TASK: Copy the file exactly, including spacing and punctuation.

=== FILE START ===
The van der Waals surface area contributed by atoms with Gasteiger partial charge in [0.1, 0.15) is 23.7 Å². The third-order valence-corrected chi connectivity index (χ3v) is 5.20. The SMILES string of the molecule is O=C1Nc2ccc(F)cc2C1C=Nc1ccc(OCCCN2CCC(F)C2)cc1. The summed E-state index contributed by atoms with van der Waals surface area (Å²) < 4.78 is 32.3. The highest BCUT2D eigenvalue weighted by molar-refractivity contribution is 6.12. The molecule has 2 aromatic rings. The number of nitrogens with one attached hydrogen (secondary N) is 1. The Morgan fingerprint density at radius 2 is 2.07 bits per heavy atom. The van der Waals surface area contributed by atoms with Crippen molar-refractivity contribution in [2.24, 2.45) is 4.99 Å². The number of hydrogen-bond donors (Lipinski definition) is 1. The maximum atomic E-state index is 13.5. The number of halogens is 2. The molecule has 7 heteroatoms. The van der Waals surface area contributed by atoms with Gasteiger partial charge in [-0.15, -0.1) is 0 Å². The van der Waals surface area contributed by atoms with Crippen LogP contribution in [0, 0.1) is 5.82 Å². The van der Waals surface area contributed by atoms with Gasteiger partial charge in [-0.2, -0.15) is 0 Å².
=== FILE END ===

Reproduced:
The van der Waals surface area contributed by atoms with Gasteiger partial charge in [0.1, 0.15) is 23.7 Å². The third-order valence-corrected chi connectivity index (χ3v) is 5.20. The SMILES string of the molecule is O=C1Nc2ccc(F)cc2C1C=Nc1ccc(OCCCN2CCC(F)C2)cc1. The summed E-state index contributed by atoms with van der Waals surface area (Å²) < 4.78 is 32.3. The highest BCUT2D eigenvalue weighted by molar-refractivity contribution is 6.12. The molecule has 2 aromatic rings. The number of nitrogens with one attached hydrogen (secondary N) is 1. The Morgan fingerprint density at radius 2 is 2.07 bits per heavy atom. The van der Waals surface area contributed by atoms with Crippen molar-refractivity contribution in [2.24, 2.45) is 4.99 Å². The number of hydrogen-bond donors (Lipinski definition) is 1. The maximum atomic E-state index is 13.5. The number of halogens is 2. The molecule has 7 heteroatoms. The van der Waals surface area contributed by atoms with Gasteiger partial charge in [-0.15, -0.1) is 0 Å². The van der Waals surface area contributed by atoms with Crippen LogP contribution in [0, 0.1) is 5.82 Å². The van der Waals surface area contributed by atoms with Gasteiger partial charge in [-0.2, -0.15) is 0 Å².